You use VC money and run at a loss while focusing on marketing and tech evangelism, getting more and more startups and hopefully established companies using your software. As the cracks begin to show those growing organizations have too much tied to your system and they can't afford outages and need to scale. So they pay you for the Enterprise version of your software where you actually fix all of flaws present in the community version.
Look at MongoDB if you need a good case study. It was incredibly hyped from about 2009-2015, people would defend it in heated online arguments, and today it's rarely considered for greenfield projects. But they're making about $100M/qtr selling subscriptions to Enterprise & Atlas servicing the technical debt established during that hype cycle.
It's not just Docker hub, there's services like the various Programming language package repos (npm, rubygems etc) and the Linux distro package repos.
I would have had Github in that category, but now it's owned by MS, presumably they don't have many of that kind of funding problems...
2) You can use a different registry
3) Run something like kraken so machines can share already-downloaded images with eachother
4) If you need an emergency response, you can docker save an image on a box that has it cached and manually distribute it/load it into other boxes
I'd also add as an option - https://goharbor.io
If you can't build a deploy a new version of your app, you can probably live with it and grab a cup of coffee.
If you server fails over and your new server can't pull the current image, your app is potentially down, and that's a lot worse.
The math you do here is the cost of wasted time versus the cost for you to run your own registry with better uptime.
If you're not an enterprise, fall back to your cloud provider's container registry (which is likely backed by highly durable and reliable storage; AWS ECR & S3 for example). It's likely you already are using Jenkins or some other runner to build your own containers (and if you're not setup to do so with your CI pipeline, you should be); it's trivial to support caching to your in house cloud provider registry as part of the container build/retrieval/deployment process. This functionality is a handful of properly written Jenkins jobs based on my experience.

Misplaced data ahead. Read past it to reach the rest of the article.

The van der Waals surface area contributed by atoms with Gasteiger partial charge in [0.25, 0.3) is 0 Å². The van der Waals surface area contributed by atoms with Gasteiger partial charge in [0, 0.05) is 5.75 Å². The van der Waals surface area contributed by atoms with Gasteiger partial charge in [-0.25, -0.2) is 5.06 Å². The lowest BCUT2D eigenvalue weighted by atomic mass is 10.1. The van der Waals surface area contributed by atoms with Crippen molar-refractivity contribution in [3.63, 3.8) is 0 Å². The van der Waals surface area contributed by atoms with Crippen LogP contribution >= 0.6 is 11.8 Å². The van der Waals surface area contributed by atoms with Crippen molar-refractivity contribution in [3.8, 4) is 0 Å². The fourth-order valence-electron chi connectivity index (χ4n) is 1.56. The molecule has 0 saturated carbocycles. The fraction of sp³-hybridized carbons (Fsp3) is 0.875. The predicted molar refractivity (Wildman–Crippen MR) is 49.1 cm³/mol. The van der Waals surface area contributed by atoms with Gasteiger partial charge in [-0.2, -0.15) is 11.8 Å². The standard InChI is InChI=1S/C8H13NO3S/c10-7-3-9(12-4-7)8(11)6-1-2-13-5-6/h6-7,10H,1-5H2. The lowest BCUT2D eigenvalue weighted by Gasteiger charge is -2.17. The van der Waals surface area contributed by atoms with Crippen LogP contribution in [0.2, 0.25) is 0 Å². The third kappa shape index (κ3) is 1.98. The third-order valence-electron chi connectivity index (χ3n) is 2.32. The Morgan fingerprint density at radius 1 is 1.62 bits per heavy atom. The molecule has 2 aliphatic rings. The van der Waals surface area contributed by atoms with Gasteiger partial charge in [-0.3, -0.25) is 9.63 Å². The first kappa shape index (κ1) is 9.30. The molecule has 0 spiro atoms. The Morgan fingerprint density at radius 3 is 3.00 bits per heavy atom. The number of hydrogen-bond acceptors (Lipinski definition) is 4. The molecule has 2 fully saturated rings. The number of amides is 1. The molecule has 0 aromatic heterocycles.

I'm not trying to avoid going to get a coffee while you wait for external provider interfaces to settle when your systems are nominal. I'm trying to avoid those moments where you absolutely need to deploy an existing or updated container and can't (which you mention in your comment). Critical infra requires redundancy. Container storage is critical infra when part of a deployment process. One cannot say, "Sorry engineering, that hotfix can't go out until the registry is back up. See you in 30. exit stage right to coffee shop" in most environments.
EDIT: Also consider Docker's finances are precarious and it's possible they're going to suddenly go dark. Plan accordingly.
Disclaimer: Previously infra/devops engineer.
The opinion I gave pretty much would help you define what is critical.
Every single smart enteprise should be able to build from source, push to a registry and deploy via a pipeline defined in source control. This likely gives you most of the DR you need, and it also helps you work as part of a team.
However, when you take these decisions you should be able to quantify why. You can always spend more money on more 9s and tighter SLAs, but at some point you need to draw a line in the sand and call it good enough.
For a small startup, that might be before running their own registry, for a large ecommerce website it's probably after. Humorously, a tech first startup would likely do it, whilst a sales first established business probably won't, because neither of them are really quantifying their efforts.
Disclaimer: Also do infra and devops. These are concepts from the SRE book, though I don't use the SRE terms because I can't remember them off the top of my head. Interestingly, the book publishes how google add errors into some products, so people don't rely them unsustainable relability attribuites.
Seems like the tech giants should load balance these images for the good of the Internet to provide some decent redundancy and for my sanity at 11.30pm.
Partial failure is just fact of life. If this is a major issue for your process, it might be better to try and find ways to alter your process so this isn't an issue. Alternatively, mirror locally.
Being honest no build is worth losing sleep over. We are piggybacking on their service and bandwidth. For us to start building the infrastructure to cache their images doesn't make financial sense, we deploy daily and their uptime always allows for that.
Rule #1 Host your own stuff, never rely on others.
Rule #2 automate everything
Launched a new one.. docker pull bam error. Customer unsatisfied.
Incident Status Full Service Disruption